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Prisoner Education Guide

California Female Prisoners Eligible for Early Release, but Disqualified Due to Lack of Local Rehabilitative Services

In the wake of the U.S. Supreme Court’s ruling in Plata v. Brown, mandating that California take immediate steps to reduce prison overcrowding, state officials have proposed innovative ideas to help accomplish that goal.

One such idea, put forth by state Senator Carol Liu, was subsequently passed by the California legislature. Liu’s bill (SB 1266) created a program that allows for the early release of female prisoners, pregnant prisoners and prisoners “who were primary caregivers of dependent children immediately prior to incarceration” if they were convicted of offenses that are deemed non-violent, non-serious and non-sexual under California law, and have less than two years remaining on their sentences and no history of escapes.

Under the initiative, called the Alternative Custody Program, qualifying prisoners would be required to live in either a sober living treatment facility, a transitional home or at their own legal residence (effectively under house arrest). They would be electronically monitored and, like other parolees, would report to parole officers. Full requirements for the program are set forth at California Penal Code § 1170.05.

Of the more than 9,500 women incarcerated in California’s prison system, state officials estimate that roughly half are eligible for the program but only around 500 will be approved for early release. Why the much lower number? Insufficient rehabilitative services in the communities to which the prisoners will return.

Dana Toyama, a spokesperson for the California Department of Corrections and Rehabilitation, explained. “They [eligible prisoners] have to be released to their county of last legal residence, and they have to have some sort of rehabilitative program to go to.”

She added, “We do have inmates that want to do this, just nothing available in their community.”

According to Barry Krisberg, Director of Research and Policy at the U.C. Berkeley School of Law, only a few of California’s 58 counties have devoted sufficient resources to providing community-based rehabilitative programs.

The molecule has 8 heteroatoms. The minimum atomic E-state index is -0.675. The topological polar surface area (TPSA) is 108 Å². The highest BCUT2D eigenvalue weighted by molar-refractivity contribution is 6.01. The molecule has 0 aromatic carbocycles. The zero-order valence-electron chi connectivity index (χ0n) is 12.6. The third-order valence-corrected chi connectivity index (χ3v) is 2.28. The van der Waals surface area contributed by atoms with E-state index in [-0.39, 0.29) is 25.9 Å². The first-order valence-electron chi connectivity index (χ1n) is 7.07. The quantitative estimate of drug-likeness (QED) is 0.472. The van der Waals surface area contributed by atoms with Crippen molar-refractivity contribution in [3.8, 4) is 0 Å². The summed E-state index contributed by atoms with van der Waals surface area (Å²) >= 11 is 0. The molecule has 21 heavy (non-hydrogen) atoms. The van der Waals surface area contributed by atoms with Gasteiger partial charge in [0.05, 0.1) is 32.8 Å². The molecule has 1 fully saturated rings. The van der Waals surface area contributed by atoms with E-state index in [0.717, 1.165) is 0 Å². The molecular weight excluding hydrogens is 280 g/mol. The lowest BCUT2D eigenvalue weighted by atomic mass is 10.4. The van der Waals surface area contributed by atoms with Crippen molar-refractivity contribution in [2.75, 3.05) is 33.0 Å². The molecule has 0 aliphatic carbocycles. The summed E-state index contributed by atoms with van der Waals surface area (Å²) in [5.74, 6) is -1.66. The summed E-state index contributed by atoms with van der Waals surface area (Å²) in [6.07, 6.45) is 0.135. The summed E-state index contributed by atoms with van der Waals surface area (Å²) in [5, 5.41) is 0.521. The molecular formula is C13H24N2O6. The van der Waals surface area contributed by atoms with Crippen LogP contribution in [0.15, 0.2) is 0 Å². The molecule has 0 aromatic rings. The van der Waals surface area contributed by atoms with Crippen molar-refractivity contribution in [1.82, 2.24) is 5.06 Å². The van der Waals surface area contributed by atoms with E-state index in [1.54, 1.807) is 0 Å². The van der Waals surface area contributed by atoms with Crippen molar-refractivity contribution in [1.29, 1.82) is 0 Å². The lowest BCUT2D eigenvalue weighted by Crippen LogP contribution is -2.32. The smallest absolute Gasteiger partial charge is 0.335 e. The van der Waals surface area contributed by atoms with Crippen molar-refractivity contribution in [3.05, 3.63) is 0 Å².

“The statistics would argue that recidivism rates are going to be low if we can give [parolees] some treatment services,” Krisberg said. “This will work in some places because you have a critical mass of people that want to innovate: prison less, community more. But there’s just a dozen of them at best.”

Thus, despite the state legislature’s best intentions, many female prisoners, although otherwise eligible, will not be able to obtain early release. In fact, by January 2012 only 10 prisoners had been released under the program. And while the law was written in a way that does not exclude male prisoners who were the primary caregivers of dependent children prior to their incarceration, the Alternative Custody Program has only been extended to female offenders. State officials said male prisoners might be eligible in the future.

“Right now, we are not offering it to them, but they can’t be statutorily excluded. We just don’t have the resources to offer it to male inmates,” said Toyama.

Nor is everyone happy about providing the early release program to female prisoners. “If they were such great mothers to begin with, they never would have committed the heinous crime that got them sent to state prison,” remarked Harriet Salarno, founder of Crime Victims United.

Sources: www.healthycal.org, Los Angeles Times, www.kalw.org, www.kcra.com


 

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